If you too love elephants and want to contribute to their safety and survival, there are many places you can donate, and may I suggest this one for today?

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Filed under Closet Case Patterns, Clothing, Sewing, Travel

The Blending In Dress

The thing about moving to a new country is that you end up picking up on clothing trends, either because you choose to participate in them, or because you actively don’t. As I’ve mentioned before, in my initial “set in India” post, I’ve made some hemline adjustments, and I’ve said things in passing in other posts about clothing being “India friendly” or not “India friendly”, but generally I think I’m on the actively not participating side of the scale. After all, I haven’t adopted Indian forms of dress, nor do I follow the general “jeans and top” trend on display here among India’s elite. Instead, I tend to stick by my whole dress-and-skirt thing. Side note, try as I might, I genuinely do not understand something about the way people dress in India, specifically people who complain about the heat. Now, if you are comfortable in full-length pants and a long sleeve shirt in this climate, magnificent, no judgment here, you do you. If you wear a kurta and salwar trousers daily, I get that, it’s lightweight and really easy to wear, and I see how even if more of your body is covered, you actually stay really cool and comfortable. No idea what I’m talking about? It looks like this:

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And if you swear by the sari? No comments here, I get it, sari for life. But what I DON’T understand is people who wear long sleeve shirts and pants, and then complain to me about the weather. Why are you wearing a long sleeve shirt? Why? These people are never people without clothing options. They are sitting in a sweater or blazer and trousers and complaining about the heat and it’s like, come on, now, this one is on you. Look at your life, look at your choices. I am one of those people who really prefers not to complain about the weather, mostly because there is nothing I can do about the weather, except try to dress appropriately within it. That, I feel, is on me. People here are constantly asked me, don’t I think it’s awfully hot? And yes, Mumbai is hot and humid, but I can mitigate this with my clothing choices! This is not a high-alert modesty city, so you have clothing options wherever you go, and besides, it’s never the people who walk around on the street who complain about this stuff with me, its people who go from car to cafe to car again. If you are hot, invest in a pair of capris! Wear a short-sleeved shirt! It’s not rocket science, people! COME on! No matter how nice that leather jacket is, you don’t live in a place where that is practical, so save it for your North-bound vacation, or IF you are going to wear it in a city whose normal temperatures are in the 80’s, please don’t complain. Look at your life, look at your choices. You’ve made this bed, friend. Lie in it’s wool-lined sheets and sweat away.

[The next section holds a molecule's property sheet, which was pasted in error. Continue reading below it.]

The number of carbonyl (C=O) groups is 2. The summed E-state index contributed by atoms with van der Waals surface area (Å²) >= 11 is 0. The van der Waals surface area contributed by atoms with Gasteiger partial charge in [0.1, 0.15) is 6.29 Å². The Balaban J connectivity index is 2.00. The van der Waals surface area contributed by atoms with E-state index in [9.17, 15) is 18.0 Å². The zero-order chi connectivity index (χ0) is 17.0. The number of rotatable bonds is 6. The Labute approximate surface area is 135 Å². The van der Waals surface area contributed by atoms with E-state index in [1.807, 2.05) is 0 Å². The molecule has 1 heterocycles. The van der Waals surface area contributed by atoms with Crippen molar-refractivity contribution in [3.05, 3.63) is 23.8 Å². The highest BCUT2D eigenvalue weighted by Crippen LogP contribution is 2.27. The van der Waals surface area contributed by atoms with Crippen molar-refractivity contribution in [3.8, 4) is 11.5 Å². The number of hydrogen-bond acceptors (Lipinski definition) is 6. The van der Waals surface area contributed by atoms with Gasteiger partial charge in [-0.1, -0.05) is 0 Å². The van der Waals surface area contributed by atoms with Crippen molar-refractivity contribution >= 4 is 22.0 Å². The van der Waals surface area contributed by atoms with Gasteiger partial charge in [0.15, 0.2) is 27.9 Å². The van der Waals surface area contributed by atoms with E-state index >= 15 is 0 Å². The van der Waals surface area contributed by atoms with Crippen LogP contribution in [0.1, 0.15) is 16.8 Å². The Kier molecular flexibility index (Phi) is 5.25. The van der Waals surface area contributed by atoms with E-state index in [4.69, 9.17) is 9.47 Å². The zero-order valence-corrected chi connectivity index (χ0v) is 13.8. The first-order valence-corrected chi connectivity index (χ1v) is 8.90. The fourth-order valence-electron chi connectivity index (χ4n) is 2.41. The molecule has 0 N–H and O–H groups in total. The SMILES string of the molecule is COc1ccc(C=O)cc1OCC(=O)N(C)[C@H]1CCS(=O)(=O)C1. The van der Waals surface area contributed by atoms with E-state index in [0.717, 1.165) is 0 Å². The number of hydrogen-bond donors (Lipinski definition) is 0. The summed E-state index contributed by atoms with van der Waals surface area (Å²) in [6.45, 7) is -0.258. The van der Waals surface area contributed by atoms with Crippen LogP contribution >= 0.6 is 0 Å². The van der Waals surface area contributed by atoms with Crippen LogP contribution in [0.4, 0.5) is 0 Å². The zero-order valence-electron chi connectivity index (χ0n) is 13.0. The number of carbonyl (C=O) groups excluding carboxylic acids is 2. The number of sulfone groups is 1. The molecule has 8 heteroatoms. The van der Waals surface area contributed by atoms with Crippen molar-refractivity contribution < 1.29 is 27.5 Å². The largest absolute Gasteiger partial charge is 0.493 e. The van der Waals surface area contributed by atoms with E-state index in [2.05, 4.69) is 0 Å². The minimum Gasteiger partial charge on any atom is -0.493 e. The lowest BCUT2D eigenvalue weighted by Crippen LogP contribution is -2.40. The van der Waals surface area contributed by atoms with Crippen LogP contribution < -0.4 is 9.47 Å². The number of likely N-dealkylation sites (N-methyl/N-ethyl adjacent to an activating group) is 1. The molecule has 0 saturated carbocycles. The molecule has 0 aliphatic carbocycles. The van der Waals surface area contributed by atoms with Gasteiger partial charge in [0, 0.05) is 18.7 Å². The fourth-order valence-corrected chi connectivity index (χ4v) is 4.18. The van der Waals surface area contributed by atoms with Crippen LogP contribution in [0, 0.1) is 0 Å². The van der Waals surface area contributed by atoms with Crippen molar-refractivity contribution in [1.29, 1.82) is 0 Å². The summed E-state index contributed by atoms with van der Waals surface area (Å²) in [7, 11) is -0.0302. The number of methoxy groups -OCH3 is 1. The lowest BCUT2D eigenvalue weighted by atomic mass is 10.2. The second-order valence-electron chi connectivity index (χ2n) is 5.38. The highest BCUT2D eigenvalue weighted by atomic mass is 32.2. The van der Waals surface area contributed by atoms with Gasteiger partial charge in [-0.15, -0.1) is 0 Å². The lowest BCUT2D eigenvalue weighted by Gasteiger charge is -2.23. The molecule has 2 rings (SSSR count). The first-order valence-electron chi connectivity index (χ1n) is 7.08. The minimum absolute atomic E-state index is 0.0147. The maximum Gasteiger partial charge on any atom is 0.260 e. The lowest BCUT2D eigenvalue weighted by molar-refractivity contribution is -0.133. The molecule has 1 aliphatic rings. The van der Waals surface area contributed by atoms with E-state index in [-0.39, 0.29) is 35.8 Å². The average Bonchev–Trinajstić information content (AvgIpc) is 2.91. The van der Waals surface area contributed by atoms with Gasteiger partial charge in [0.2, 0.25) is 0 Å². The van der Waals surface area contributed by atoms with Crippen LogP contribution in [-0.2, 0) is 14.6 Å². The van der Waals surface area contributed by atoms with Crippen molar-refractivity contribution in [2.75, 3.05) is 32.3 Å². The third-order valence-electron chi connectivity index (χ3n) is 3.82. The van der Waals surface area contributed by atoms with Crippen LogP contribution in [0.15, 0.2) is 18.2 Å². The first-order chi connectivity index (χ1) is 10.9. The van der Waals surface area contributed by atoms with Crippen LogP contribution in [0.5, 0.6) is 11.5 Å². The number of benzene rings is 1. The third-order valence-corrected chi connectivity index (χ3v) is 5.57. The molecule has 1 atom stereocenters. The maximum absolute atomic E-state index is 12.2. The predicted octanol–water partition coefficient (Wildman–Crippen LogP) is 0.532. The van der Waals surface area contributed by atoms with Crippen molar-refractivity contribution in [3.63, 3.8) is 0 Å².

Anyway, rant over. Probably never going to really understand it, sigh.

But clothing cultures do affect me, maybe because sewing has made me creepy and observant and likely to drool over details in other people’s outfits to the point that I’m sure a lot of people think I’m sexually interested in them because of how closely I’m looking. Oh, well, whatcha gonna do. So I did notice that when I visited Singapore for the first time that the clothing culture there is wildly different from India, not just because of Indian ethnic dress, of course, but because it’s a super business-casual kind of town. In my woven cotton dresses and skirts I felt oddly underdressed, and I realized that georgette crepe, pencil skirts and synthetic fabric dresses suitable for a business meeting are more the done thing there, especially walking around during the day. Of course, that makes sense, everyone works in Singapore, it’s business IS business, and it’s highly influenced by Chinese and Western fashions. But the homogeneity of it, or the way it looked homogeneous to me, really amazed me at the time and I wandered around feeling like a shlub both trips times I visited. So by the third time I was set to visit, I decided enough was enough. I was going to make something in that tropical-climate appropriate but slightly more formal but not that formal sweetspot. We have to invent more names these clothing categories…